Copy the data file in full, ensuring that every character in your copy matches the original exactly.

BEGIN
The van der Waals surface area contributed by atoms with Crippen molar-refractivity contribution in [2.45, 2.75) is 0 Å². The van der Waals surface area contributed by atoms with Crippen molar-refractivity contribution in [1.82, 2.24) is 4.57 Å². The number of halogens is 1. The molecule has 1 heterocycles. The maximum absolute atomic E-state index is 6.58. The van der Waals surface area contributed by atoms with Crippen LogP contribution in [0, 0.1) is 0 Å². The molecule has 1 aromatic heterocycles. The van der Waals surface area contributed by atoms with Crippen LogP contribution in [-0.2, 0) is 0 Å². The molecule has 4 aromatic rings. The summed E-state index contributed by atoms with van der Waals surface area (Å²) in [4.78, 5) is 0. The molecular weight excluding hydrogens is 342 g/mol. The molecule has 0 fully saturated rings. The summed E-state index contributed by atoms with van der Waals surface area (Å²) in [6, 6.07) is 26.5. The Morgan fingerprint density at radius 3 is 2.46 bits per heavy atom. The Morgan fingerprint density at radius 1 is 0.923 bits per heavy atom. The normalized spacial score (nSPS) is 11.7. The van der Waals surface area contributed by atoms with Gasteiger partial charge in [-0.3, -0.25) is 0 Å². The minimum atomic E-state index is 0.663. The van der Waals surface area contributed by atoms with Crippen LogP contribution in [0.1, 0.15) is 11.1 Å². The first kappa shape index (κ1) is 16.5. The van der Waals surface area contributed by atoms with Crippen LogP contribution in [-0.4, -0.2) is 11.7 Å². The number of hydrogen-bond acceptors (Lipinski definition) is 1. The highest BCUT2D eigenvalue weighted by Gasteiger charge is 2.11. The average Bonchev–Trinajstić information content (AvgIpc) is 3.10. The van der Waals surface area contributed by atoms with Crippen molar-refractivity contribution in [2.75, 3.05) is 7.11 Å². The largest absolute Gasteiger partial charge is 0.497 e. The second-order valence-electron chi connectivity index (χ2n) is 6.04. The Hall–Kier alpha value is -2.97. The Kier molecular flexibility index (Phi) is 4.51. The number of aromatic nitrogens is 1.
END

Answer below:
The van der Waals surface area contributed by atoms with Crippen molar-refractivity contribution in [2.45, 2.75) is 0 Å². The van der Waals surface area contributed by atoms with Crippen molar-refractivity contribution in [1.82, 2.24) is 4.57 Å². The number of halogens is 1. The molecule has 1 heterocycles. The maximum absolute atomic E-state index is 6.58. The van der Waals surface area contributed by atoms with Crippen LogP contribution in [0, 0.1) is 0 Å². The molecule has 1 aromatic heterocycles. The van der Waals surface area contributed by atoms with Crippen LogP contribution in [-0.2, 0) is 0 Å². The molecule has 4 aromatic rings. The summed E-state index contributed by atoms with van der Waals surface area (Å²) in [4.78, 5) is 0. The molecular weight excluding hydrogens is 342 g/mol. The molecule has 0 fully saturated rings. The summed E-state index contributed by atoms with van der Waals surface area (Å²) in [6, 6.07) is 26.5. The Morgan fingerprint density at radius 3 is 2.46 bits per heavy atom. The Morgan fingerprint density at radius 1 is 0.923 bits per heavy atom. The normalized spacial score (nSPS) is 11.7. The van der Waals surface area contributed by atoms with Gasteiger partial charge in [-0.3, -0.25) is 0 Å². The minimum atomic E-state index is 0.663. The van der Waals surface area contributed by atoms with Crippen LogP contribution in [0.1, 0.15) is 11.1 Å². The first kappa shape index (κ1) is 16.5. The van der Waals surface area contributed by atoms with Crippen LogP contribution in [-0.4, -0.2) is 11.7 Å². The number of hydrogen-bond acceptors (Lipinski definition) is 1. The highest BCUT2D eigenvalue weighted by Gasteiger charge is 2.11. The average Bonchev–Trinajstić information content (AvgIpc) is 3.10. The van der Waals surface area contributed by atoms with Crippen molar-refractivity contribution in [2.75, 3.05) is 7.11 Å². The largest absolute Gasteiger partial charge is 0.497 e. The second-order valence-electron chi connectivity index (χ2n) is 6.04. The Hall–Kier alpha value is -2.97. The Kier molecular flexibility index (Phi) is 4.51. The number of aromatic nitrogens is 1.